Below is the standard oxyhemoglobin dissociation curve. The x-axis represents the partial pressure of O2, the form of oxygen we breathe. The y-axis is represented by the percentage of hemoglobin (the molecule on a red blood cell) that is bound to oxygen. The curve demonstrates that the higher the partial pressure of oxygen is, the more oxygen will bind to hemoglobin on a person’s red blood cells. Various conditions may shift this curve – among them is a higher altitude. Increased altitudes lead to a build-up in the bloodstream of 2,3-DPG, which shifts the curve to the RIGHT; that is to say, this results in a DECREASE in hemoglobin’s affinity for oxygen molecules, thus requiring either: A) higher partial pressures of oxygen to force binding between hemoglobin and oxygen, or B) greater production of red blood cells in order to function with a lower percentage of bound oxygen.

 

(Table can be found at http://www.ventworld.com/resources/oxydisso/dissoc.html )

Therefore:

Higher Altitude –> Increased buildup of 2,3-DPG –> Decreased affinity of hemoglobin for oxygen –> Receptors in body recognize the lack of oxygen saturation –> Stimulates production of erythropoietin –> More red blood cells are produced

What is amazing is that athletes will train at high altitudes as a way of naturally enhancing red blood cell production, and then run races at lower altitudes. At lower altitudes their red blood cells can carry close to a 100% oxygen saturation, PLUS they now have more red blood cells, so they can carry a greater amount of oxygen.

Some athletes, however, have taken to injecting themselves with synthetic erythropoietin in an attempt to achieve the same effect, and the powers that be are not happy with this. So read the article and learn something from it – and about the complications that have arisen as a combined result of human physiology and the desire to be the best.

Intervals at Green Lake, Part 10

Posted by jodi in Uncategorized (Thursday October 6, 2005 at 6:01 am)

On Tuesday of this week (October 4th) I ran with two friends and fellow residents, Daniel and Matt, at Green Lake. The weather was gorgeous – mid-60s, clear skies, not at all what I was expecting for Seattle in October. And the leaves are brilliant reds and yellows too! 🙂 We started by running the 2.8 mile trail around the lake as a warm-up, and then engaged in (drum roll, please) – INTERVALS. <gasp> I attempted several half-mile intervals when I first started training for the London Marathon. Daniel had done intervals two years earlier while training for a triathlon. Matt could not remember when he had last done them – and honestly, the last set of serious intervals I ran were probably in high school.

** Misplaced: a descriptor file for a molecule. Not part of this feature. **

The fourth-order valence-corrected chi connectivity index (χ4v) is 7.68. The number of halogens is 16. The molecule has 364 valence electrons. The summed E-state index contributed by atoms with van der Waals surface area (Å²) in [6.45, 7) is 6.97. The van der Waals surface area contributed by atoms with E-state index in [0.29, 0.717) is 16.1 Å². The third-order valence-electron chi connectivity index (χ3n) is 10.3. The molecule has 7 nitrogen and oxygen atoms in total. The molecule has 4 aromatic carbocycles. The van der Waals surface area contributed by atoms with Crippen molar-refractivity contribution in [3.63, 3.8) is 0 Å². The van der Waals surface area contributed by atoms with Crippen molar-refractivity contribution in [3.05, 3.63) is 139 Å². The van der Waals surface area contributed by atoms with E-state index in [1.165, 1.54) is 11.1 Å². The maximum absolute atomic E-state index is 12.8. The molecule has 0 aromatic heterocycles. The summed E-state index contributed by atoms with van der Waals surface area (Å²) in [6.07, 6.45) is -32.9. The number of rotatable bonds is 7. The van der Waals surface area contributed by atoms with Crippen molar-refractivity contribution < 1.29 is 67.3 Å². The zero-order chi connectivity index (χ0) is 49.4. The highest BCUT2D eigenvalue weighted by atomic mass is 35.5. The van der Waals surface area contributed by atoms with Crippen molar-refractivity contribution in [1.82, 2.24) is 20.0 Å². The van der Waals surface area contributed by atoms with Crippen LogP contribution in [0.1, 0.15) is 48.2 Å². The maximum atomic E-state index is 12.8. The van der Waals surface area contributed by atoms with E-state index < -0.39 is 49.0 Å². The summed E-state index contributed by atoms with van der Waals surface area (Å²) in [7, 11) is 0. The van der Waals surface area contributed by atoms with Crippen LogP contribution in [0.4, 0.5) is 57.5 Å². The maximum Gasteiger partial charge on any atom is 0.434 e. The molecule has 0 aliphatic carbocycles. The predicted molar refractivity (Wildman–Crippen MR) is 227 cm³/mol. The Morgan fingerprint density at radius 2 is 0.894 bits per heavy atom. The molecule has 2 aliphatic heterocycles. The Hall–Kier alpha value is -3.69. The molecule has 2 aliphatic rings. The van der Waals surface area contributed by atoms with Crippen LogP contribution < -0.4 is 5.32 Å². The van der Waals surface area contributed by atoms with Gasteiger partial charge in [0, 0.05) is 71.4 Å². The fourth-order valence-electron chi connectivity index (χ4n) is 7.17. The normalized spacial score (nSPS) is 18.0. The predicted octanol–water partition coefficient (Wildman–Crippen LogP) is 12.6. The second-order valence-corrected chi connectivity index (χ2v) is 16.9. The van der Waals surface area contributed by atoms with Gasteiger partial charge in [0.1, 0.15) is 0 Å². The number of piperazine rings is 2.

Initially Daniel suggested starting with eight sets of 400m with a cool-down 200m in between each and with a goal time of <75 seconds. After the first round it was obvious that are goals were going to change. Here is how the workout went for me (I don’t have each of the recorded times for my running cronies):

  • 400 meters – 1:33.93
  • 400 meters cooldown – 2:37.77
  • 400 meters – 1:30.19
  • 400 meters cooldown – 3:15.83
  • did not participate in the third interval, but ran cooldown lap at 2:57.47
  • 400 meters – 1:32.38
  • 400 meters cooldown – 2:59.43

So in summary, I ended up doing only three 400 meter intervals, and it just about killed me (not seriously, but it hurt a LOT). So while I am growing more fit over longer distances, my sprinting could really use some work. The plan is to meet Daniel and Matt again next Tuesday for another interval workout, and this time I’m going to make it through all four. I’m also setting a goal time of beating 1:30 on all four of them. We’ll see what happens!

Salmon Days Rotary Run 10k – I went running with the salmon!2

Posted by jodi in Uncategorized (Monday October 3, 2005 at 7:08 am)

Yesterday I ran my first 10k since April 2003, a Rotary-sponsored event coinciding with Issaquah, WA’s “Salmon Days” festival. It was a terrific experience! I have posted results, pictures, and comments on my website at http://www.jodidodds.com/10k/salmondays.htm . This morning I am experiencing mild to moderate tibialis anterior soreness bilaterally, likely attributable to running six miles on pavement. I had absolutely no soreness during the race, which is wonderful!

Evan and I enjoyed the Salmon Days festival that followed the race. Huge salmon were trying everything to get upstream to the Issaquah Hatchery, where they were hatched and where they “wanted” to go to spawn. Many were so large they were forced to flop (for lack of a better word) upstream in shallower portions of the creek bed.